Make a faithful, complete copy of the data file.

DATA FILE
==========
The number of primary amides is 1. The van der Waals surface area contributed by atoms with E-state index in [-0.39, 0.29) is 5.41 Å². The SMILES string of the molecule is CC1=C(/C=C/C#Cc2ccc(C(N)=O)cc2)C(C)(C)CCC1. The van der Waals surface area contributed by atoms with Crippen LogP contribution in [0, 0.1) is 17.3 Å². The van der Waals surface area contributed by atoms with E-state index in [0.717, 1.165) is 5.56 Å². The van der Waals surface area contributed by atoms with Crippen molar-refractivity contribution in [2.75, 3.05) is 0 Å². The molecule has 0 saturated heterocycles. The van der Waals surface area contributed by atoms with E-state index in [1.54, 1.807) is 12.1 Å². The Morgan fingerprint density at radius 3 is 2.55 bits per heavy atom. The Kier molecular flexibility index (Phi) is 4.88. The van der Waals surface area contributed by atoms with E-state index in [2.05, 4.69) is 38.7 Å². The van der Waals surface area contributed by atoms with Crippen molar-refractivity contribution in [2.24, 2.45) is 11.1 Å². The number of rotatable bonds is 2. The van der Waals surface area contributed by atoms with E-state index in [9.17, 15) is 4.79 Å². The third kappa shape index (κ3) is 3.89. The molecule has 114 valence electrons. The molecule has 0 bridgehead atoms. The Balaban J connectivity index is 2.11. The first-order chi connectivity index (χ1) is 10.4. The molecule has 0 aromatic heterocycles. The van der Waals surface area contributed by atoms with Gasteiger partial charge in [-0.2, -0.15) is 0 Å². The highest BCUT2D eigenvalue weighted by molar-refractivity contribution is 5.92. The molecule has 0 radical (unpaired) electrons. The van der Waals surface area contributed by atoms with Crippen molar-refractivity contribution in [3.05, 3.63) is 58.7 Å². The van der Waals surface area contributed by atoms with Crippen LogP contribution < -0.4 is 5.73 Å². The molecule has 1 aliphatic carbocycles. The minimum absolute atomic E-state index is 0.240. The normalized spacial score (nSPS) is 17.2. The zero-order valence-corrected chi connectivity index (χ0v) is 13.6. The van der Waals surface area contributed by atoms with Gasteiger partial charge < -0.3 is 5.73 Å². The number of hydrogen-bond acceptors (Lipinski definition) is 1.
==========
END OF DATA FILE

The number of primary amides is 1. The van der Waals surface area contributed by atoms with E-state index in [-0.39, 0.29) is 5.41 Å². The SMILES string of the molecule is CC1=C(/C=C/C#Cc2ccc(C(N)=O)cc2)C(C)(C)CCC1. The van der Waals surface area contributed by atoms with Crippen LogP contribution in [0, 0.1) is 17.3 Å². The van der Waals surface area contributed by atoms with E-state index in [0.717, 1.165) is 5.56 Å². The van der Waals surface area contributed by atoms with Crippen molar-refractivity contribution in [2.75, 3.05) is 0 Å². The molecule has 0 saturated heterocycles. The van der Waals surface area contributed by atoms with E-state index in [1.54, 1.807) is 12.1 Å². The Morgan fingerprint density at radius 3 is 2.55 bits per heavy atom. The Kier molecular flexibility index (Phi) is 4.88. The van der Waals surface area contributed by atoms with E-state index in [2.05, 4.69) is 38.7 Å². The van der Waals surface area contributed by atoms with Crippen molar-refractivity contribution in [2.24, 2.45) is 11.1 Å². The number of rotatable bonds is 2. The van der Waals surface area contributed by atoms with E-state index in [9.17, 15) is 4.79 Å². The third kappa shape index (κ3) is 3.89. The molecule has 114 valence electrons. The molecule has 0 bridgehead atoms. The Balaban J connectivity index is 2.11. The first-order chi connectivity index (χ1) is 10.4. The molecule has 0 aromatic heterocycles. The van der Waals surface area contributed by atoms with Gasteiger partial charge in [-0.2, -0.15) is 0 Å². The highest BCUT2D eigenvalue weighted by molar-refractivity contribution is 5.92. The molecule has 0 radical (unpaired) electrons. The van der Waals surface area contributed by atoms with Crippen molar-refractivity contribution in [3.05, 3.63) is 58.7 Å². The van der Waals surface area contributed by atoms with Crippen LogP contribution < -0.4 is 5.73 Å². The molecule has 1 aliphatic carbocycles. The minimum absolute atomic E-state index is 0.240. The normalized spacial score (nSPS) is 17.2. The zero-order valence-corrected chi connectivity index (χ0v) is 13.6. The van der Waals surface area contributed by atoms with Gasteiger partial charge < -0.3 is 5.73 Å². The number of hydrogen-bond acceptors (Lipinski definition) is 1.